More than 4,000,000 attempts to read US law have failed since a court ordered Public Resource to take it down

Rogue archivist Carl Malamud writes, "In keeping with best practices for major Internet providers to issue periodic transparency reports, Public Resource would like to issue two reports.

"First, our National Security Letter canary is still alive. If we receive such a letter in the future, we will kill the canary and you will not see this report next year.

"Second, due to ongoing litigation in the case of American Society for Testing and Materials et al v. Public.Resource.Org, Inc. currently pending in the United States District Court for the District of Columbia, we have issued 4,063,455 HTTP 451 error messages for attempting to access standards from ASTM, NFPA, and ASHRAE. These documents are all incorporated into federal and state law and include such vital public safety documents as the National Electrical Code, which is the law in all 50 states. The HTTP 451 error message is issued when a document is Unavailable For Legal Reasons.

"During the term of the ongoing litigation over our right to post public safety standards that are part of the law, the Court has asked us to remove these documents from public view, so any attempts to access these documents will throw an HTTP 451 error and you are redirected to our access denied page. For example, if you try to read ASTM D3559: Standard Test Methods for Lead in Water -- which is mandated by the authorities in the Code of Federal Regulations (40 CFR 136) and is applicable to the testing of water in communities such as Flint, Michigan—we will not allow you to view this document, neither as a scan of the original paper document, nor as an HTML document with SVG graphics which is accessible to people with visual impairements.

"We regret any inconvenience this may have caused and look forward to judicial resolution of the question 'if a law isn't public, is it a law?'"

TABLE 1:
Number of Times Access Denied
By Law.Resource.Org
(As of December 11, 2016)
DateASTMNFPAASHRAE
2015-11368,10749,9282,098
2015-12306,07537,8031,318
2016-01334,69128,6151,620
2016-02360,50323,5751,837
2016-03349,94530,4037,166
2016-04278,42019,8451,195
2016-05258,44516,4511,108
2016-06265,22915,204741
2016-07290,15918,6391,722
2016-08226,81818,0861,957
2016-09217,04813,236835
2016-10201,06027,709650
2016-11199,83610,483592
2016-1270,1803,902221
Total3,726,516313,87923,060
Total Number of Times Access Denied: 4,063,455

For more information on this issue:

* Steven Levy profiles Carl Malamud, Boing Boing's favorite rogue archivist

* ANSI board member thinks we should all pay for sex (and also pay to read the law)

* Carl Malamud's testimony on copyrighting the law

Notable Replies

  1. Kafka, however, is in the public domain.

  2. Basically, there are safety standards that have been written by corporations, that have then lobbied for them to be put into effect with the force of law. However, those standards remain copyrighted, and are not publicly available.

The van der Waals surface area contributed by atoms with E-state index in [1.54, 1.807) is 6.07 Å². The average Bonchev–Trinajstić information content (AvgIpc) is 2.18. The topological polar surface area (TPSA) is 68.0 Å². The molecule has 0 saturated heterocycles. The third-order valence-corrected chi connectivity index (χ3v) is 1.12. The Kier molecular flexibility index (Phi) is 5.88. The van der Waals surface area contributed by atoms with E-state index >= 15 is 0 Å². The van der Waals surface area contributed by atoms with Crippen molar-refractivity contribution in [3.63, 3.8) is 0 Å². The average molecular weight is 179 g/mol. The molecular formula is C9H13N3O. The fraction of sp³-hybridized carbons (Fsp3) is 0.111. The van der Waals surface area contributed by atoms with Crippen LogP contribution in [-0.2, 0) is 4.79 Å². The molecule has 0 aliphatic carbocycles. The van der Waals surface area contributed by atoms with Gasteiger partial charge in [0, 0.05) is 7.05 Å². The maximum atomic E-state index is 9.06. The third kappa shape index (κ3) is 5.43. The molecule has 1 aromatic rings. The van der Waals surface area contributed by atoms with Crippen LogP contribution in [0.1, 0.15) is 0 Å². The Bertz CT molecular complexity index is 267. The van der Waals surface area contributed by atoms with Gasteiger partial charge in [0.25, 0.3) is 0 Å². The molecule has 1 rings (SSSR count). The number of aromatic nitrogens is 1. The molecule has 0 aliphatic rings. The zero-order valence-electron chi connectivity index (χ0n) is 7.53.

So, in effect, there is a law that you can violate, but without paying a bunch of money you are not allowed to know what that law is.

    This causes a major issue with the concept of a free society. If you're allowed to have "secret laws" that you can enforce on people without allowing them to know those laws, you have an easy roadmap to tyranny. You can try say, "it's just technical standards - it's not like the average citizen can be jailed over those." Sure, maybe ... but the issue is that if any law is allowed to be secret, then every law can be made secret.

    But the issue is that these "standards" have been made into law, without the contents of these standards being in the law itself. And, due to the wonders of copyright, ATSM can charge whatever they feel like in order for you to read the "law" they have written. If they're so inclined, they could change prices on their publications to $15,000,000 per page, and those who work in the industries covered by these laws would either have to pay up, or be breaking the law by doing work without meeting the legally-mandated standards.

  3. Their argument is that the costs involved in developing building codes and the like are significant, needing plenty of scientific and engineering resources, and having a relatively limited audience, so how are they supposed to recoup their outlay without being able to charge for their work product? Plus, the price of their I.P. is a drop in the bucket for any significant construction project, so the situation continues without most customers making much of a stink about it.

    Of course, that elides the argument that expenditures in the broad public interest shouldn't be left to market forces. Firefighters don't charge you money before turning on the hoses.

  4. I should have specified "in civilized areas."

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